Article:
Edo period

Print depicting Sunaba, a popular soba restaurant from Osaka. By Takehara Shunchōsai, 1796-1798

Modern soba originates from the Edo period (1603-1868), centered around the city of Edo (modern Tokyo). The earliest references to soba are associated with Buddhist monasteries and tea ceremonies.

The 1643 cookbook Ryōri Monogatari (料理物語) is the first to contain a recipe for making soba. After the Great Fire of Meireki in 1657, soba shops became increasingly common in Tokyo.[14]

At first, soba was considered a low-class food, but its reputation improved by the 18th century, when it began to be eaten by samurai and other high status peoples.[15]

One estimate states that every city block had one or more restaurants serving soba.[16] These soba establishments, many also serving sake, functioned much like modern cafes where locals would stop for a casual meal.[17] In 1860, a meeting in Tokyo concerning the price of buckwheat was attended by 3,726 shops, indicating the popularity of soba.[16] Soba was also sold from mobile food stalls called yatai.[18]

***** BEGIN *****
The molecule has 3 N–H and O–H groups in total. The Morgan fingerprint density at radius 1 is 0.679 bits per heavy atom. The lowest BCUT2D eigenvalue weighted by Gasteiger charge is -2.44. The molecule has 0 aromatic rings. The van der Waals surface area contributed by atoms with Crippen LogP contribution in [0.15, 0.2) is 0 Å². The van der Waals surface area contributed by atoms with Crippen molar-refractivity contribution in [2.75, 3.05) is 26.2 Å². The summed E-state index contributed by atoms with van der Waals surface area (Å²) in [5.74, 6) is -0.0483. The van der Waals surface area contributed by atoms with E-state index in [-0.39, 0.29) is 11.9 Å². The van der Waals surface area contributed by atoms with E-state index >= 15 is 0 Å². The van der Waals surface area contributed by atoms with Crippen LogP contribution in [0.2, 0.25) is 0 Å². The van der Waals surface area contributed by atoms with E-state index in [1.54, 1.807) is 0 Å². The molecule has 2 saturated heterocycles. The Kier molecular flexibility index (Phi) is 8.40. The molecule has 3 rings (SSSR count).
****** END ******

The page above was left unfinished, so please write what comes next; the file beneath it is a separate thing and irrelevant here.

At the time, much of the city's population was susceptible to beriberi, due to high consumption of white rice, which is low in thiamine.[19] Soba, which is high in thiamine, was regularly eaten to prevent beriberi.[20]


Soba shop near Suidōbashi Station, Tokyo

Soba continues to be popular in modern times. Restaurants dedicated to soba include Sunaba, Chōju-an, Ōmura-an, Shōgetsu-an, Masuda-ya, and Maruka, some of which are yagō, or traditional establishments whose names have passed down over time.[21] Some restaurants serve soba and udon together, since both are prepared and eaten in a similar manner.